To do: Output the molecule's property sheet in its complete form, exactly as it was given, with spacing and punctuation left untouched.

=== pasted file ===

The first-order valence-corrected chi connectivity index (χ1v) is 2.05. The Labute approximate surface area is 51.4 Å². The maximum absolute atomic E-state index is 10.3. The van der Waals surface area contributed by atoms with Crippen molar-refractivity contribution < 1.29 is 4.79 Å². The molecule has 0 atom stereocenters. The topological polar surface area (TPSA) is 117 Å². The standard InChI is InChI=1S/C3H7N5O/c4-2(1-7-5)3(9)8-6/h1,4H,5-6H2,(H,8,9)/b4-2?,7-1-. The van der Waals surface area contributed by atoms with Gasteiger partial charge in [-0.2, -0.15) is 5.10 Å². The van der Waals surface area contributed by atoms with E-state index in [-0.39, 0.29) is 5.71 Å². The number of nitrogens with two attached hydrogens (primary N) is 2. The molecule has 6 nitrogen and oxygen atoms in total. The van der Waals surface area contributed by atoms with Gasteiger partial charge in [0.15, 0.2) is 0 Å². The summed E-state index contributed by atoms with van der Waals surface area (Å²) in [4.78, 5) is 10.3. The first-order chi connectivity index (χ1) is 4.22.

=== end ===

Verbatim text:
The first-order valence-corrected chi connectivity index (χ1v) is 2.05. The Labute approximate surface area is 51.4 Å². The maximum absolute atomic E-state index is 10.3. The van der Waals surface area contributed by atoms with Crippen molar-refractivity contribution < 1.29 is 4.79 Å². The molecule has 0 atom stereocenters. The topological polar surface area (TPSA) is 117 Å². The standard InChI is InChI=1S/C3H7N5O/c4-2(1-7-5)3(9)8-6/h1,4H,5-6H2,(H,8,9)/b4-2?,7-1-. The van der Waals surface area contributed by atoms with Gasteiger partial charge in [-0.2, -0.15) is 5.10 Å². The van der Waals surface area contributed by atoms with E-state index in [-0.39, 0.29) is 5.71 Å². The number of nitrogens with two attached hydrogens (primary N) is 2. The molecule has 6 nitrogen and oxygen atoms in total. The van der Waals surface area contributed by atoms with Gasteiger partial charge in [0.15, 0.2) is 0 Å². The summed E-state index contributed by atoms with van der Waals surface area (Å²) in [4.78, 5) is 10.3. The first-order chi connectivity index (χ1) is 4.22.